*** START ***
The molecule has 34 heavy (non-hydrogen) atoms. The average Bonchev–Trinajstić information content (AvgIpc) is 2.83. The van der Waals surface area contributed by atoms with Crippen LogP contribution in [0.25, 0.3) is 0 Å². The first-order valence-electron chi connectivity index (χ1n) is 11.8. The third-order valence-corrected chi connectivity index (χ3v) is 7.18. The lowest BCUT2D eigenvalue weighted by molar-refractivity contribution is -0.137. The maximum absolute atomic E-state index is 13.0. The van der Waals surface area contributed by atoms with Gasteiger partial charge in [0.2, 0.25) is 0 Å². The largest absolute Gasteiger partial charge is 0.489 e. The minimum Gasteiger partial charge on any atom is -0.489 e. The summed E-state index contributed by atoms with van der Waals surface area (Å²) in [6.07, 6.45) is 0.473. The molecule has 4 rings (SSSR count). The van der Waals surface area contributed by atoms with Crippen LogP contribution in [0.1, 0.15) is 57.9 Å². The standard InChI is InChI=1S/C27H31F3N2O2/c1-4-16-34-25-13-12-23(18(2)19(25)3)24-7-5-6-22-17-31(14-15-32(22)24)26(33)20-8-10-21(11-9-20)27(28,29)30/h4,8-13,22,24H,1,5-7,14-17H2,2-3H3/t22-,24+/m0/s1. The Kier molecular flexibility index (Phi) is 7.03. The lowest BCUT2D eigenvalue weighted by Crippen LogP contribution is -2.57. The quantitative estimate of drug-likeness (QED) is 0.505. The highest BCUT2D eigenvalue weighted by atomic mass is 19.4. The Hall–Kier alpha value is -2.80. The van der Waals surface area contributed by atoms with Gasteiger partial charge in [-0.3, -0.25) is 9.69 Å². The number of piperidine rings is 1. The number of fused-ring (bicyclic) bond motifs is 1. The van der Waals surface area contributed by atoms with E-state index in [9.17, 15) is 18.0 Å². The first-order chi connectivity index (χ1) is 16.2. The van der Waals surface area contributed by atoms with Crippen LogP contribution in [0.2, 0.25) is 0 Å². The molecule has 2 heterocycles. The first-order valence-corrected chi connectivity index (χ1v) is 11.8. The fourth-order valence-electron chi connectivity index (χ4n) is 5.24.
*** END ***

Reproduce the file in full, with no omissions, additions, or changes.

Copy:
The molecule has 34 heavy (non-hydrogen) atoms. The average Bonchev–Trinajstić information content (AvgIpc) is 2.83. The van der Waals surface area contributed by atoms with Crippen LogP contribution in [0.25, 0.3) is 0 Å². The first-order valence-electron chi connectivity index (χ1n) is 11.8. The third-order valence-corrected chi connectivity index (χ3v) is 7.18. The lowest BCUT2D eigenvalue weighted by molar-refractivity contribution is -0.137. The maximum absolute atomic E-state index is 13.0. The van der Waals surface area contributed by atoms with Gasteiger partial charge in [0.2, 0.25) is 0 Å². The largest absolute Gasteiger partial charge is 0.489 e. The minimum Gasteiger partial charge on any atom is -0.489 e. The summed E-state index contributed by atoms with van der Waals surface area (Å²) in [6.07, 6.45) is 0.473. The molecule has 4 rings (SSSR count). The van der Waals surface area contributed by atoms with Crippen LogP contribution in [0.1, 0.15) is 57.9 Å². The standard InChI is InChI=1S/C27H31F3N2O2/c1-4-16-34-25-13-12-23(18(2)19(25)3)24-7-5-6-22-17-31(14-15-32(22)24)26(33)20-8-10-21(11-9-20)27(28,29)30/h4,8-13,22,24H,1,5-7,14-17H2,2-3H3/t22-,24+/m0/s1. The Kier molecular flexibility index (Phi) is 7.03. The lowest BCUT2D eigenvalue weighted by Crippen LogP contribution is -2.57. The quantitative estimate of drug-likeness (QED) is 0.505. The highest BCUT2D eigenvalue weighted by atomic mass is 19.4. The Hall–Kier alpha value is -2.80. The van der Waals surface area contributed by atoms with Gasteiger partial charge in [-0.3, -0.25) is 9.69 Å². The number of piperidine rings is 1. The number of fused-ring (bicyclic) bond motifs is 1. The van der Waals surface area contributed by atoms with E-state index in [9.17, 15) is 18.0 Å². The first-order chi connectivity index (χ1) is 16.2. The van der Waals surface area contributed by atoms with Crippen LogP contribution in [0.2, 0.25) is 0 Å². The molecule has 2 heterocycles. The first-order valence-corrected chi connectivity index (χ1v) is 11.8. The fourth-order valence-electron chi connectivity index (χ4n) is 5.24.